I caught my first Nintendo Direct last year, just before E3. It was somewhat…unexpected. Instead of crazy editing, hipster quips and frenetic sizzle reels, Nintendo president and CEO Satoru Iwata stood beneath a picture with the Japanese characters for a phrase that he explained meant “creating something unique,” addressing viewers in English and speaking slowly with long pauses at the end of sentences. You might even have called the tone struck as he introduced and elaborated on the Wii U something approaching “dignified.” This was Nintendo working to define itself as definitively unlike its rowdier rivals.
The latest of these briefs aired this morning, a full 30 minutes packed with information about several upcoming games, some of it stuff we already knew, some of it stuff we didn’t, but none of it significant in the “Look, a new Super Mario Galaxy game!” sense. We heard a little about some new Sega games (a lovely-looking Mario and Sonic Winter Olympics game that made me think Diddy Kong Racing meets SSX; plus a new Sonic-series action/adventure/platformer dubbed Sonic: Lost World), were walked through snippets of upcoming or recently released games including Mario & Donkey Kong: Minis on the Move and Animal Crossing: New Leaf, finally got a release date for The Wonderful 101 (Sep. 15), learned about a Luigi-based rethink of New Super Mario Bros. U that existing owners of the latter can download on June 20 for $20 (or, if you don’t own New Super Mario Bros. U, buy standalone on Aug. 25 for $30) and had a fairly detailed look at Pikmin 3, Shigeru Miyamoto’s forthcoming real-time strategy opus.
And yet I wonder how many people watching today’s show walked away disappointed, like the dopamine-starved blogosphere after some press-concocted Apple fantasy part fails to materialize during a WWDC keynote. Judged as such, you’d probably find most of these Nintendo Direct videos boring. You’ve tuned in hoping to spy something jaw-dropping instead of merely explanatory (or, you know, insightful), something like footage from a new Zelda game, Shigeru Miyamoto decapitating a Master Chief mannequin with his mock Link-sword or some wildly unexpected add-on upgrade that renders the Wii U The Most Powerful Console in the Universe.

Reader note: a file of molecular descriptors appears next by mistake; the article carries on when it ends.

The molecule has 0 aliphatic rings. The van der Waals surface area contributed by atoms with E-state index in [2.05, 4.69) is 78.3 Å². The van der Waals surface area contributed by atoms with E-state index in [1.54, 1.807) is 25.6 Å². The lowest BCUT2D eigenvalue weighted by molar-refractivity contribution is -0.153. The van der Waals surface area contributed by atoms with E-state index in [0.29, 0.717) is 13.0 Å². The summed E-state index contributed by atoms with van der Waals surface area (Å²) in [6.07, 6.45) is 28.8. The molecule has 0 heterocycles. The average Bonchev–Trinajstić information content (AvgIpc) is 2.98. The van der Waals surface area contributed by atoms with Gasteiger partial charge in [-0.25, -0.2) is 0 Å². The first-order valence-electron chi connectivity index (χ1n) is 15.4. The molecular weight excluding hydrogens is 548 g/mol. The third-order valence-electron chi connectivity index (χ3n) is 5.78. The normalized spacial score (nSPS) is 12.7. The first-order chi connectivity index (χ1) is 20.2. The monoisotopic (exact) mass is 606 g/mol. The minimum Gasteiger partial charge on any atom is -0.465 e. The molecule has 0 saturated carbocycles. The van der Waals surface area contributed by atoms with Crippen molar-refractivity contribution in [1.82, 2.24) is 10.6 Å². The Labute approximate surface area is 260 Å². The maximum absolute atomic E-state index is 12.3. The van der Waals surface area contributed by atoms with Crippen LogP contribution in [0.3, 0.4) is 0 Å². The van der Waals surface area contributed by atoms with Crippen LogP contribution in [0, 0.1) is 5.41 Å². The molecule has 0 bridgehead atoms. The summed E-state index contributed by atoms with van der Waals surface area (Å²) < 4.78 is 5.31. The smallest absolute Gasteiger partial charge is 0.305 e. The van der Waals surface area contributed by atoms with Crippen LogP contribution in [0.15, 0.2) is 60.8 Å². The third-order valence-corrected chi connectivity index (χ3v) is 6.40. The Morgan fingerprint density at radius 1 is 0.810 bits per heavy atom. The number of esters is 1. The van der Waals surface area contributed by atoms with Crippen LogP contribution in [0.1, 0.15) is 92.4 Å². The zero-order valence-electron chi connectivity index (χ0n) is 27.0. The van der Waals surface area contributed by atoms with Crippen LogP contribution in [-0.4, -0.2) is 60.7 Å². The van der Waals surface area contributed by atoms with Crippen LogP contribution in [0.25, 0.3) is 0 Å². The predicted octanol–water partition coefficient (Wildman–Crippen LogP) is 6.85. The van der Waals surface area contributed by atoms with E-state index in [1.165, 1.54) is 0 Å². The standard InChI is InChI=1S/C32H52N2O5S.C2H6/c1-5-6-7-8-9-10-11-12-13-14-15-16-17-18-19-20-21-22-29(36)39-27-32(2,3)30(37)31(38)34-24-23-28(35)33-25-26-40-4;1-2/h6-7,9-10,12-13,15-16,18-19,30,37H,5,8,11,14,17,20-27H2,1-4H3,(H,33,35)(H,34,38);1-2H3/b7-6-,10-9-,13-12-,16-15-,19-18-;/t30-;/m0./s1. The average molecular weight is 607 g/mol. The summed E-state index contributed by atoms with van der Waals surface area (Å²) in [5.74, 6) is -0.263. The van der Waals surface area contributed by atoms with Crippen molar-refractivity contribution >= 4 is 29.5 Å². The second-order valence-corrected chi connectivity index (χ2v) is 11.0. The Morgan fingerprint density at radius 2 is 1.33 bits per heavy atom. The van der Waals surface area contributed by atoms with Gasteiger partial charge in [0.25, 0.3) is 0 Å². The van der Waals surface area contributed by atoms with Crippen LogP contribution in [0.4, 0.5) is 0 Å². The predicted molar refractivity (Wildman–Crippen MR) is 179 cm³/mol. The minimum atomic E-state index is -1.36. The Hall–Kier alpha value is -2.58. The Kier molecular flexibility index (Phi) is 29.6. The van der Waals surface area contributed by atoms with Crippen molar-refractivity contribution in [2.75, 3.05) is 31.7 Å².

That’s not what Nintendo’s about, and I hope it never changes. These Direct videos aren’t perfect, mind you: at times they feel overly scripted, and I’m not sure gamers need as much time devoted to re-explaining retro titles set to resurface in Nintendo’s Virtual Console, say the Zelda: Oracle of Ages/Seasons games. But with all the shallow, splashy game trailers pouring through our pupils that tell us next to nothing about how a game actually plays, I think Nintendo deserves a hand (slow clap) for turning down the volume and approaching us more like even-tempered adults than excitable little children.